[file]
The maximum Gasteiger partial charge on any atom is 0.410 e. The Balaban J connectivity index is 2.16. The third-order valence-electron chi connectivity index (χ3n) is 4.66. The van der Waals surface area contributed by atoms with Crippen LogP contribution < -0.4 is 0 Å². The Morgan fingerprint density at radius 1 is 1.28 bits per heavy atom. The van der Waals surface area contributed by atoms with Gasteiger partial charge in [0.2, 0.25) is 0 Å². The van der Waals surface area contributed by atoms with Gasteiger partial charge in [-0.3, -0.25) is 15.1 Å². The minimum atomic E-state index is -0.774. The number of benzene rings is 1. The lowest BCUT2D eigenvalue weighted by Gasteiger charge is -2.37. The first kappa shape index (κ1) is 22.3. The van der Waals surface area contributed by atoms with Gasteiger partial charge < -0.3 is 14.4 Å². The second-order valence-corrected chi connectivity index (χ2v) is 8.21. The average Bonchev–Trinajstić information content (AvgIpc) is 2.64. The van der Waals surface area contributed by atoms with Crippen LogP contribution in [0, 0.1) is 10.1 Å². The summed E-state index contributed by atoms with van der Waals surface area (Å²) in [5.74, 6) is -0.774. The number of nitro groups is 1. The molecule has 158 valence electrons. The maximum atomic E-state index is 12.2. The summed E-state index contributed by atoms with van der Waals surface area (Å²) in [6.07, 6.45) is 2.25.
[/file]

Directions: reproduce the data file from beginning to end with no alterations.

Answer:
The maximum Gasteiger partial charge on any atom is 0.410 e. The Balaban J connectivity index is 2.16. The third-order valence-electron chi connectivity index (χ3n) is 4.66. The van der Waals surface area contributed by atoms with Crippen LogP contribution < -0.4 is 0 Å². The Morgan fingerprint density at radius 1 is 1.28 bits per heavy atom. The van der Waals surface area contributed by atoms with Gasteiger partial charge in [0.2, 0.25) is 0 Å². The van der Waals surface area contributed by atoms with Gasteiger partial charge in [-0.3, -0.25) is 15.1 Å². The minimum atomic E-state index is -0.774. The number of benzene rings is 1. The lowest BCUT2D eigenvalue weighted by Gasteiger charge is -2.37. The first kappa shape index (κ1) is 22.3. The van der Waals surface area contributed by atoms with Gasteiger partial charge < -0.3 is 14.4 Å². The second-order valence-corrected chi connectivity index (χ2v) is 8.21. The average Bonchev–Trinajstić information content (AvgIpc) is 2.64. The van der Waals surface area contributed by atoms with Crippen LogP contribution in [0, 0.1) is 10.1 Å². The summed E-state index contributed by atoms with van der Waals surface area (Å²) in [5.74, 6) is -0.774. The number of nitro groups is 1. The molecule has 158 valence electrons. The maximum atomic E-state index is 12.2. The summed E-state index contributed by atoms with van der Waals surface area (Å²) in [6.07, 6.45) is 2.25.